Apple’s [now] flagship product remains in possession of the most intuitive operating system available. it was the first to change the market, and remains the front-runner to beat. you simply have to be open-minded and willing to read the numbers accurately, not in a skewed marketing fashion, as Samsung would have you do.

peace be to my Brothers and Sisters.

brian patrick cork

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What’s All This About?

"What am I looking at?", you might wonder.

Lots of stuff.

Meanwhile, here, I discuss events, people and things in our world - and, my (hardly simplistic, albeit inarticulate) views around them.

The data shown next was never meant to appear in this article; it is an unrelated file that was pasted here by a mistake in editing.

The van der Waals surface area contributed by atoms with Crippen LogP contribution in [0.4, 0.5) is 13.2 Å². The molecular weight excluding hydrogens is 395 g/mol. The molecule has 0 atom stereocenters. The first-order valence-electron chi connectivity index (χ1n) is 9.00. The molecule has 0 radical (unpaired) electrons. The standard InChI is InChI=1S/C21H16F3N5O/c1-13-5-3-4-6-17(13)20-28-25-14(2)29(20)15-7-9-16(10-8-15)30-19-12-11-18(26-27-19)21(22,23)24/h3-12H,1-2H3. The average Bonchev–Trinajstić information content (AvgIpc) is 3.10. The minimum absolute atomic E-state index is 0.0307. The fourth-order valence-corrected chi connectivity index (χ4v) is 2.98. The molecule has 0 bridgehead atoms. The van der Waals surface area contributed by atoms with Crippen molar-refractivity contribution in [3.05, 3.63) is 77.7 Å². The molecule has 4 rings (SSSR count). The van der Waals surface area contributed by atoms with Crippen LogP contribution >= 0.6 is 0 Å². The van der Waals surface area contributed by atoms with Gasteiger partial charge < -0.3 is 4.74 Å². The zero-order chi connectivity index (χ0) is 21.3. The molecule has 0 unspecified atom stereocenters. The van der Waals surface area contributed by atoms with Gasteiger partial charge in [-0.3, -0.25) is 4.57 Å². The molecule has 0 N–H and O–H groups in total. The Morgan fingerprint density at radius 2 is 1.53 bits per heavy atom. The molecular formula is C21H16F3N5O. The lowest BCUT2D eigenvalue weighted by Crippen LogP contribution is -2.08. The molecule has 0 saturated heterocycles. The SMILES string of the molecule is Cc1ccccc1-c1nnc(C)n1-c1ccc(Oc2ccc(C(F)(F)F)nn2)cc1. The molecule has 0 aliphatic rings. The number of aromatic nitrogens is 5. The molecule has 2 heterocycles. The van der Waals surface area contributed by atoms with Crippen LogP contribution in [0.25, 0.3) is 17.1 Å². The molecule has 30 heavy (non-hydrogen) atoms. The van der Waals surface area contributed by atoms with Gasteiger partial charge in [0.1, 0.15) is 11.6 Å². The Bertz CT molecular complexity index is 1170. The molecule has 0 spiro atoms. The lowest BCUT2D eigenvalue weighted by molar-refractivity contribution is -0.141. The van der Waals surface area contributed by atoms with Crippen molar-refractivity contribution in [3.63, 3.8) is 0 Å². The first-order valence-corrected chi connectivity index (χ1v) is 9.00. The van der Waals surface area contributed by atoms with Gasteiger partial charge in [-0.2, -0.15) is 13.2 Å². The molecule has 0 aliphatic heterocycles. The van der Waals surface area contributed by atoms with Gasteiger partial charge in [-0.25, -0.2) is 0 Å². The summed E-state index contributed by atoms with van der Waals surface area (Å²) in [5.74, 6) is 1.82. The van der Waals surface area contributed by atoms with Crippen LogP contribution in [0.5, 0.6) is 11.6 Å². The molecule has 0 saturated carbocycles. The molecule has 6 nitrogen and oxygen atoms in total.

You'll also learn things about, well, things, like people you need to know about, and information about companies you can't find anywhere else.

So, while I harangue the public in my not so gentle way, you will discover that I am fascinated by all things arcane, curious about those whom appear religious, love music, dabble in politics, loathe the media, value education, still think I am an athlete, and might offer a recipe.

All the while, striving mightily, and daily, to remain a prudent and optimistic gentleman - and, authentic.

brian cork by John Campbell

photos by John Campbell